One example is Arkansas. Republican Gov. Asa Hutchinson compared the state’s sports bill and the state’s effort to ban gender-affirming care for minors — the latter of which he opposed — as a theoretical fight vs. a fight that could have real consequences for trans kids.
Hutchinson acknowledged in May that “no one has cited an example of where trans athletes have tried to compete [in the state]” — as did West Virginia Gov. Jim Justice in April, when asked for examples of trans athletes trying to get an unfair advantage in sports.
Texas’ third special session has ended, Abbott has shot down calls from within his party for a fourth session, and the next regular legislative session starts in 2023. Still, fears of trans kids again being named a priority in the Texas legislature remain.
“I think we can likely expect more anti-trans bills given the current leadership,” Schelling told The 19th over text.
In a statement that could also signal the future of anti-trans bills in Texas, Abbott reportedly promised supporters at a Kingwood Tea Party meeting on Tuesday night that laws targeting trans youth will be advanced in “every single session that we have.” The governor’s office declined to comment and Abbott’s campaign office did not respond to a request for comment.
Other bills previously introduced in Texas across this year’s special sessions have aimed to classify gender-affirming treatments like hormones and surgeries as child abuse and ban puberty blockers provided by a physician. Some of those bills died in the House or were reintroduced in the third special session but did not move forward.
Two issues are top of mind for advocates if the governor again lists bills targeting trans youth as a priority: efforts to restrict people’s ability to update gender markers on birth certificates and bans on gender-affirming care for minors.
“We have also seen that his supporters have expressed desire for the sports ban to also begin to encroach into collegiate level sports,” Schelling said via text, referencing a reported Q&A during the Kingwood Tea Party meeting. “I wouldn’t rule anything out.”
Although many states have introduced bills targeting gender-affirming care for trans youth, nearly every anti-trans bill that has actually made it into law this year has been about sports. Arkansas’ law criminalizing gender-affirming care for minors was temporarily blocked by a judge in July and is still working through the courts, as the state appealed the injunction in September.
In contrast, birth certificates have been at the core of debate surrounding the new law on K-12 sports in Texas — and some lawmakers, like Republican state Sen. Charles Perry, have previously introduced bills that would keep minors from updating their birth certificates to match their gender identity.
Vivian Topping, director of advocacy and civic engagement at the Equality Federation, a coalition of statewide LGBTQ+ organizations, said that efforts to target birth certificates are what she’s most concerned about right now, alongside health care and athlete bans being brought across more states.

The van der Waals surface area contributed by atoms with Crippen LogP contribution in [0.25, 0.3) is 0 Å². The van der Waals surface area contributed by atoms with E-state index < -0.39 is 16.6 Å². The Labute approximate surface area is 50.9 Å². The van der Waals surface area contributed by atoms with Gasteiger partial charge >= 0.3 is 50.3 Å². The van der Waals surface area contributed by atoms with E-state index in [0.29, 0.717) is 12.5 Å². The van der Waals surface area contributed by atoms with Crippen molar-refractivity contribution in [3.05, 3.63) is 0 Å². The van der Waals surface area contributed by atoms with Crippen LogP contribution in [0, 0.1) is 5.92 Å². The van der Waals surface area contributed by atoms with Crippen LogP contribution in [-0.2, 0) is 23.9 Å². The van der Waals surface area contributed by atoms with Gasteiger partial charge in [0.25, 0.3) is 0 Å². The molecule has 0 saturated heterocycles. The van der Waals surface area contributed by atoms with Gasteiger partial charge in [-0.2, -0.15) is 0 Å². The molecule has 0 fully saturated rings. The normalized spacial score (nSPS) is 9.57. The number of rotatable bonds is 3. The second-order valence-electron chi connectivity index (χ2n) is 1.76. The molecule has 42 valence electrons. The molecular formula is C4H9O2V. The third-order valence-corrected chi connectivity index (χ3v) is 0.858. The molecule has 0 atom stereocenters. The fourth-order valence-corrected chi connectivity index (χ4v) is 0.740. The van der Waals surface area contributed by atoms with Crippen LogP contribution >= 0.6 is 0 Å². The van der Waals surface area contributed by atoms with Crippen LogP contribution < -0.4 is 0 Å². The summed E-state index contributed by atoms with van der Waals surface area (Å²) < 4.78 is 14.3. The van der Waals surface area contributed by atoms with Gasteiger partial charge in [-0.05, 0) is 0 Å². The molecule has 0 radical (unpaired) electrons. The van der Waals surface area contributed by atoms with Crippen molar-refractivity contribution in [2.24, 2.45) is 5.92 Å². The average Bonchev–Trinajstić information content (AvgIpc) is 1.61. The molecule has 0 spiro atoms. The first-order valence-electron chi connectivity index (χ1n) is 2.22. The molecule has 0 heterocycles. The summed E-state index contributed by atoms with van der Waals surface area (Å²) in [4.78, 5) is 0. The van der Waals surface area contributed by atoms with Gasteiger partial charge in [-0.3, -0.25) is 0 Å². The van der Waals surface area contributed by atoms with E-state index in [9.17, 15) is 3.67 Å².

“Anti-trans attacks are not going away and they’ll continue in whatever form our opponents can create,” she said over text.
Although the Equality Federation hasn’t tracked bills solely focused on birth certificates in its state legislation tracker, Topping estimated that only a handful of such bills have been introduced across the country this year.
“We have seen that in other states before … so I can see where the fear would come with these athlete bans,” she said.
Martinez said he is worried that Texas passing its first anti-trans bill of the year could also influence how other state legislatures press the issue.
“It’s a huge deal,” Martinez said. “I’m afraid of what’s going to happen when other state legislatures begin pre-filing bills.”
Schelling said that even though the landscape can seem grim, he has to believe in the progress of the movement to keep going.
“I think for me to keep doing this work, I can’t tell myself that it’s never going to end. I know that we’ve seen progress, even in the midst of this,” he said, pointing to the hundreds of people — including trans Texans and their families — who have traveled to the state capitol multiple times this year to testify against the bills.
One of those advocates who has frequently gone to the capitol, Rev. Remington Johnson, said over text that she is proud of the effort that advocates have spent in the past year, as Texas introduced the most anti-trans bills of any other state in the country.
“We did everything we could to stop, slow down or amend these bills,” Johnson said. “Only a single one got through.”
Although the fight doesn’t feel like it’s over for some parents and trans Texans in the state, after months of testimony left them exhausted, a brief reprieve is expected.